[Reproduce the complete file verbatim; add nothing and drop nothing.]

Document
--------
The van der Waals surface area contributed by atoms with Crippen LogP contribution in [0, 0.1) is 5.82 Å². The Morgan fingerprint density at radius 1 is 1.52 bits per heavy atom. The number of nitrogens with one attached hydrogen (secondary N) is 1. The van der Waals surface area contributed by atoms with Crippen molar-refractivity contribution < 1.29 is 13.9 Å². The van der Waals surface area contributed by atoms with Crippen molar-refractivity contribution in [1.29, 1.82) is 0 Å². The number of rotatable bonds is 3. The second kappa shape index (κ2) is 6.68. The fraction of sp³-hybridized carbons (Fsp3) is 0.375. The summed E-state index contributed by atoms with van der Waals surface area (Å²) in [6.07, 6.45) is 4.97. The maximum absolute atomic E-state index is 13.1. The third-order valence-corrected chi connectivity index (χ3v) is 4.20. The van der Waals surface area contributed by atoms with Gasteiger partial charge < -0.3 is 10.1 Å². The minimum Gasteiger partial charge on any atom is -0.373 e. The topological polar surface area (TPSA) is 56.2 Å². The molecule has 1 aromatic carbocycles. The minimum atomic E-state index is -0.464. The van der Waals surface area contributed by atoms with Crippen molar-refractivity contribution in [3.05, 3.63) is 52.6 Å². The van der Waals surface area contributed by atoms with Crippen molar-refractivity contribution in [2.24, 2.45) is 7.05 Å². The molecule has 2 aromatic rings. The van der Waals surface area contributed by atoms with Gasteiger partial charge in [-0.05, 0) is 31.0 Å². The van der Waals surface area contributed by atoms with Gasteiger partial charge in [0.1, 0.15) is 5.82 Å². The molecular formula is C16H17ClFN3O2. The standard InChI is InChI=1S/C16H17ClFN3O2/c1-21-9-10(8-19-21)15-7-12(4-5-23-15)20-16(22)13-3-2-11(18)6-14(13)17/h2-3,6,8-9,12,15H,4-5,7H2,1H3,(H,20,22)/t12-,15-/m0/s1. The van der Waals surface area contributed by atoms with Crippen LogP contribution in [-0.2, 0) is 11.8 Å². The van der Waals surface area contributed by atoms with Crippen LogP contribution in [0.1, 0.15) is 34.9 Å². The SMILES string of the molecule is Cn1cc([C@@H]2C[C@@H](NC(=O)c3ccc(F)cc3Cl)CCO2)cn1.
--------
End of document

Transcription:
The van der Waals surface area contributed by atoms with Crippen LogP contribution in [0, 0.1) is 5.82 Å². The Morgan fingerprint density at radius 1 is 1.52 bits per heavy atom. The number of nitrogens with one attached hydrogen (secondary N) is 1. The van der Waals surface area contributed by atoms with Crippen molar-refractivity contribution < 1.29 is 13.9 Å². The van der Waals surface area contributed by atoms with Crippen molar-refractivity contribution in [1.29, 1.82) is 0 Å². The number of rotatable bonds is 3. The second kappa shape index (κ2) is 6.68. The fraction of sp³-hybridized carbons (Fsp3) is 0.375. The summed E-state index contributed by atoms with van der Waals surface area (Å²) in [6.07, 6.45) is 4.97. The maximum absolute atomic E-state index is 13.1. The third-order valence-corrected chi connectivity index (χ3v) is 4.20. The van der Waals surface area contributed by atoms with Gasteiger partial charge < -0.3 is 10.1 Å². The minimum Gasteiger partial charge on any atom is -0.373 e. The topological polar surface area (TPSA) is 56.2 Å². The molecule has 1 aromatic carbocycles. The minimum atomic E-state index is -0.464. The van der Waals surface area contributed by atoms with Crippen molar-refractivity contribution in [3.05, 3.63) is 52.6 Å². The van der Waals surface area contributed by atoms with Crippen molar-refractivity contribution in [2.24, 2.45) is 7.05 Å². The molecule has 2 aromatic rings. The van der Waals surface area contributed by atoms with Gasteiger partial charge in [-0.05, 0) is 31.0 Å². The van der Waals surface area contributed by atoms with Gasteiger partial charge in [0.1, 0.15) is 5.82 Å². The molecular formula is C16H17ClFN3O2. The standard InChI is InChI=1S/C16H17ClFN3O2/c1-21-9-10(8-19-21)15-7-12(4-5-23-15)20-16(22)13-3-2-11(18)6-14(13)17/h2-3,6,8-9,12,15H,4-5,7H2,1H3,(H,20,22)/t12-,15-/m0/s1. The van der Waals surface area contributed by atoms with Crippen LogP contribution in [-0.2, 0) is 11.8 Å². The van der Waals surface area contributed by atoms with Crippen LogP contribution in [0.1, 0.15) is 34.9 Å². The SMILES string of the molecule is Cn1cc([C@@H]2C[C@@H](NC(=O)c3ccc(F)cc3Cl)CCO2)cn1.